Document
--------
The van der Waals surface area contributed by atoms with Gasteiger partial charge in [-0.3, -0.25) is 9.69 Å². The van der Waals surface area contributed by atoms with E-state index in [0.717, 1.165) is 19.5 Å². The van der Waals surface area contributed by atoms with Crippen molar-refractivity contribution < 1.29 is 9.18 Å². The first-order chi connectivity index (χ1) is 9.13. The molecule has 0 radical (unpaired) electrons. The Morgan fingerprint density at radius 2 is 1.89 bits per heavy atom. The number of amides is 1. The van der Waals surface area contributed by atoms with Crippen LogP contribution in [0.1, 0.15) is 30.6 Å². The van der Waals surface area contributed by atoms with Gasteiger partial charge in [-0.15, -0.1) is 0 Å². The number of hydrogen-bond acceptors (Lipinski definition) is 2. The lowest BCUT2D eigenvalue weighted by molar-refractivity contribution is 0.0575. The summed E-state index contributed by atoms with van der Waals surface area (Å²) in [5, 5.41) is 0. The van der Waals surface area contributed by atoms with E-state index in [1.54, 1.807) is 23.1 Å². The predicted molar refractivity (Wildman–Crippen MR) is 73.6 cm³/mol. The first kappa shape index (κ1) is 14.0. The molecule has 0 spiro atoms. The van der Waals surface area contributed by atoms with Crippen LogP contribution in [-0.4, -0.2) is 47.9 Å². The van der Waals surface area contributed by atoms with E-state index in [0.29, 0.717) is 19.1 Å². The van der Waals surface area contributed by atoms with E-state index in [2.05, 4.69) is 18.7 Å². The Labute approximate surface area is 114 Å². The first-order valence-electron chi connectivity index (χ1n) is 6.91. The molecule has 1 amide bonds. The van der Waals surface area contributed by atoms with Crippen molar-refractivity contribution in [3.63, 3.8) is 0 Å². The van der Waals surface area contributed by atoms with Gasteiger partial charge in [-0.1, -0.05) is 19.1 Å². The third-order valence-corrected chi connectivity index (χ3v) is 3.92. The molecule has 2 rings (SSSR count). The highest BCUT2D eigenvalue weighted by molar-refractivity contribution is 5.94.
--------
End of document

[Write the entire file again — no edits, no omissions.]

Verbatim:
The van der Waals surface area contributed by atoms with Gasteiger partial charge in [-0.3, -0.25) is 9.69 Å². The van der Waals surface area contributed by atoms with E-state index in [0.717, 1.165) is 19.5 Å². The van der Waals surface area contributed by atoms with Crippen molar-refractivity contribution < 1.29 is 9.18 Å². The first-order chi connectivity index (χ1) is 9.13. The molecule has 0 radical (unpaired) electrons. The Morgan fingerprint density at radius 2 is 1.89 bits per heavy atom. The number of amides is 1. The van der Waals surface area contributed by atoms with Crippen LogP contribution in [0.1, 0.15) is 30.6 Å². The van der Waals surface area contributed by atoms with Gasteiger partial charge in [-0.15, -0.1) is 0 Å². The number of hydrogen-bond acceptors (Lipinski definition) is 2. The lowest BCUT2D eigenvalue weighted by molar-refractivity contribution is 0.0575. The summed E-state index contributed by atoms with van der Waals surface area (Å²) in [5, 5.41) is 0. The van der Waals surface area contributed by atoms with E-state index in [1.54, 1.807) is 23.1 Å². The predicted molar refractivity (Wildman–Crippen MR) is 73.6 cm³/mol. The first kappa shape index (κ1) is 14.0. The molecule has 0 spiro atoms. The van der Waals surface area contributed by atoms with Crippen LogP contribution in [-0.4, -0.2) is 47.9 Å². The van der Waals surface area contributed by atoms with E-state index in [0.29, 0.717) is 19.1 Å². The van der Waals surface area contributed by atoms with E-state index in [2.05, 4.69) is 18.7 Å². The Labute approximate surface area is 114 Å². The first-order valence-electron chi connectivity index (χ1n) is 6.91. The molecule has 1 amide bonds. The van der Waals surface area contributed by atoms with Crippen molar-refractivity contribution in [3.63, 3.8) is 0 Å². The van der Waals surface area contributed by atoms with Gasteiger partial charge in [-0.1, -0.05) is 19.1 Å². The third-order valence-corrected chi connectivity index (χ3v) is 3.92. The molecule has 2 rings (SSSR count). The highest BCUT2D eigenvalue weighted by molar-refractivity contribution is 5.94.